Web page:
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  • Slovak Official Apologizes for Attack on American Rabbi

    The foreign minister of Slovakia has written a letter of apology to a representative of the World Jewish Congress for an attack perpetrated on a rabbi in Bratislava. But Foreign Minister Jozef Moravcik, who was replying to a letter of protest by WJC Eastern European President Leslie Keller, denied the attack had anti-Semitic goals. He… More ▸

  • Slovak Leader Disavows Any Ties to Nazi State

    The prime minister of the Slovak Republic, in a meeting here this week with American Jewish leaders, vowed that his new country would have “nothing in common” with the World War II-era Slovakian state, which was a Nazi ally. Vladimir Meciar, whose country split from the Czech Republic on Jan. 1, said Friday through an… More ▸

  • Slovak Leader Weeps over Holocaust During Meeting with Jewish Officials

    In an emotional meeting with Jewish community leaders here, the president of the Slovak Republic broke down in tears when recalling the fate of Jews in his village during the Nazi Holocaust, and pledged to ensure that young Slovaks learn about the tragic events of the World War II era. The Slovak president, Michal Kovac,… More ▸

  • Christians and Jews Meet in Slovakia

    Opening a new chapter of coexistence and understanding between Slovakia’s Christians and Jews was the primary goal of an international conference held here in the capital of the 7-week-old Slovak republic. Organized by B’nai B’rith and a Christian group, the Hanna Seidel Foundation of Germany, the conference was attended by high-ranking government representatives, clergy and… More ▸

  • New Rabbi in Slovakia Denies There’s Anti-semitism There

    The only rabbi in newly independent Slovakia says “there is no anti-Semitism” in the country, according to a Slovak daily. Rabbi Lazar Kleinman says anti-Jewish sentiment is a thing of the past in Slovakia, whose separation from the Czech Republic on Jan. 1 has given rise to concern over the future of the 3,000-member Jewish… More ▸

  • Only Rabbi in Slovakia Aims at Revitalizing Community

    Rabbi Lazar Kleinman took up his post in Kosice as the only rabbi in Slovakia just before Rosh Hashanah and, despite what may seem overwhelming odds, he has ambitious plans to rebuild the local Jewish community into a viable and vibrant congregation. Kosice, in the far east of Slovakia, has a Jewish population estimated at… More ▸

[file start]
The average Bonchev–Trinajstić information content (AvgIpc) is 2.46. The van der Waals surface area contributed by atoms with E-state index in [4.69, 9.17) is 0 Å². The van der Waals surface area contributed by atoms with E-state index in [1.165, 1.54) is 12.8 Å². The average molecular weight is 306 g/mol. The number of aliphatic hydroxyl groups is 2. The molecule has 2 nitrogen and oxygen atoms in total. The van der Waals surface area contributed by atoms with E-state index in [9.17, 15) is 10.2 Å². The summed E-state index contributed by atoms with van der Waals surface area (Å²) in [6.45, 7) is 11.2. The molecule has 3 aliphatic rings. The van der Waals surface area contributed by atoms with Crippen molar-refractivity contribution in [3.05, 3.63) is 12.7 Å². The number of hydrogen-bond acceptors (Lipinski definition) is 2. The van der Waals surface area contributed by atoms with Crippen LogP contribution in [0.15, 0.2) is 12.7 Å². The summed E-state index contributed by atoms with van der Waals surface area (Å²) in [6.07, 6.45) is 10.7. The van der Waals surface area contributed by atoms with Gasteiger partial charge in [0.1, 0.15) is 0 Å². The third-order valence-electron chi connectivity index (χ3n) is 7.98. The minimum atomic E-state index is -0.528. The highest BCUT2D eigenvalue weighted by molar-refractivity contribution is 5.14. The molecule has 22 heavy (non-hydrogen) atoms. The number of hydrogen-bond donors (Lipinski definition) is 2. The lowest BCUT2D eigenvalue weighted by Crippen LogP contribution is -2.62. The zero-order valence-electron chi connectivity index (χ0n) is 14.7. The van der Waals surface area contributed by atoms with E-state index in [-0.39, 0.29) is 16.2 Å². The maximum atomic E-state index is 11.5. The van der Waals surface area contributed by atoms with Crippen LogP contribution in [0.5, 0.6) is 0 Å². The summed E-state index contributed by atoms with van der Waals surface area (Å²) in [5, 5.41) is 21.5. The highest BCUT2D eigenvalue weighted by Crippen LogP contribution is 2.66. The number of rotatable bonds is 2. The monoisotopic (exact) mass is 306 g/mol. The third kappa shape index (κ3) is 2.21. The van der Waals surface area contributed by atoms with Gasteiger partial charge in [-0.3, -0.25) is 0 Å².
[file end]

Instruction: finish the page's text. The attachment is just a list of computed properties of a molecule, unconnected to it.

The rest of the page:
• Slovak Leader Joins Israeli Envoy at Unveiling of Memorial to Jews

    Vladimir Meciar, the prime minister of the soon-to-be-independent republic of Slovakia, joined Israel’s ambassador to Czechoslovakia, Yoel Sher, last week in the unveiling of a memorial to the 6,000 Jews who were deported from the Slovak city of Nitra 50 years ago. The ceremony at the Nitra synagogue was the last in a series of… More ▸

  • Wjc Seeking Formal Inquiry into Slovak Official’s Past

    The World Jewish Congress is calling for an independent investigation into the wartime past of a newly appointed Slovak Cabinet minister. Files in the archives of the previous Czechoslovak government indicate Dusan Slobodnik wore the uniform of the Slovak equivalent of the Hitler Youth and was selected by S.S. specialists for training in terror actions… More ▸

  • Slovak Leader Deplores Anti-semitism in Meeting with Jewish Delegation

    The prime minister of Slovakia, Vladimir Meciar, publicly condemned anti-Semitism in a meeting with World Jewish Congress leaders in Bratislava. He also committed his newly formed government to adopt legislation in Parliament against racism and anti-Semitism and to provide for the protection of all minorities. Following national elections last month in Czechoslovakia, the country appears… More ▸

  • Havel Warns of Anti-semitism in Czech and Slovak Campaigns

    With anti-Semitism running dangerously high in Slovakia and visible even in the more liberal Czech part of the Czechoslovak federation, President Vaclav Havel has issued a timely warning on the eve of the national elections here June 5 and 6. While acknowledging that as chief of state he cannot publicly identify with any political party,… More ▸